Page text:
Russian Billionaire's $450 Million Sailing Yacht Confiscated in Gibraltar

There 486-foot long Sailing Yacht A was confiscated over claims by the German yacht maker that the owner still owes millions on the ship.

YouTube / lauraccrane

Remember a couple of weeks back, when The Drive did a post on Russian billionaire Andrey Melnichenko's $450 million, 468-foot long hybrid sailing yacht? Well, as it turns out, Melnichenko may not be quite up to date on his yacht tab. Last Wednesday, authorities in the British territory of Gibraltar repossessed the boat over claims by the yacht's builder that the owner still owes more than $16 million on the ship.

"The vessel is under arrest and is currently at anchor in British Gibraltar Territorial Waters," Admiralty Marshal Liam Yeats of the Gibraltar Port Authority told the BBC on Monday. 

Nobiskrug, the German yacht builder that created Sailing Yacht A, is reportedly claiming the yacht's owner still owes €9.8 million ($10.33 million) in boat payments, in addition to €5.5 million ($5.8 million) in interest and payments to subcontractors.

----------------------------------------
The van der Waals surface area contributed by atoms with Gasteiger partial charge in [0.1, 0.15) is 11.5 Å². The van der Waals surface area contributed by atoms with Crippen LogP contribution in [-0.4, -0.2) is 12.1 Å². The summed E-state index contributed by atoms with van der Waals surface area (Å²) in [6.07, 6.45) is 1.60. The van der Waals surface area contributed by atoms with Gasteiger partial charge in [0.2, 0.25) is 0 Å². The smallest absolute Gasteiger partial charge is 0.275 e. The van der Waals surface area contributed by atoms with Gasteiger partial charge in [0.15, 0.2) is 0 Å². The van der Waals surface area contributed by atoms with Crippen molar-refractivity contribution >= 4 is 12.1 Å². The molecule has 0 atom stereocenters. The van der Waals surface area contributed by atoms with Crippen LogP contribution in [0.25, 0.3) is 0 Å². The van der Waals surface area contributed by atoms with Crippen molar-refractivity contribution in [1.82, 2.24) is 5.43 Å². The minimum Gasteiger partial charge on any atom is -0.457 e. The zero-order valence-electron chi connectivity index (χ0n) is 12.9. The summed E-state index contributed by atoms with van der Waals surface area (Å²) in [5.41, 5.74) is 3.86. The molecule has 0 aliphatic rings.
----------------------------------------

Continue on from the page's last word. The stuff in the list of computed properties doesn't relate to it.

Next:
Sailing Yacht A could soon be released to its owner

But the yacht may not be stuck in port much longer. Nobiskrug and Melnichenko's lawyers reached an agreement over the back payments on Tuesday, according to Germanyt's NDR.de.

"Nobiskrug is very satisfied with the judge's verdict, and the court has taken full account of our argument and interest in safeguards," the yacht builder said in a statement, according to NDR.de via Google Translate. The website says Sailing Yacht A can take off as soon as the money lands in Gibraltar, which could be as soon as today. 

For those of you who don't recall our initial post on the ship (and who are apparently too lazy to click the hyperlink in the first paragraph), Sailing Yacht A combines hybrid diesel-electric propulsion with a trio of carbon fiber masts, each of which is around 300 feet tall. It has a crew of 54 to accommodate up to 20 guests, who are free to enjoy such luxuries as a pool and an underwater viewing area that uses a 1.8-ton pane of glass.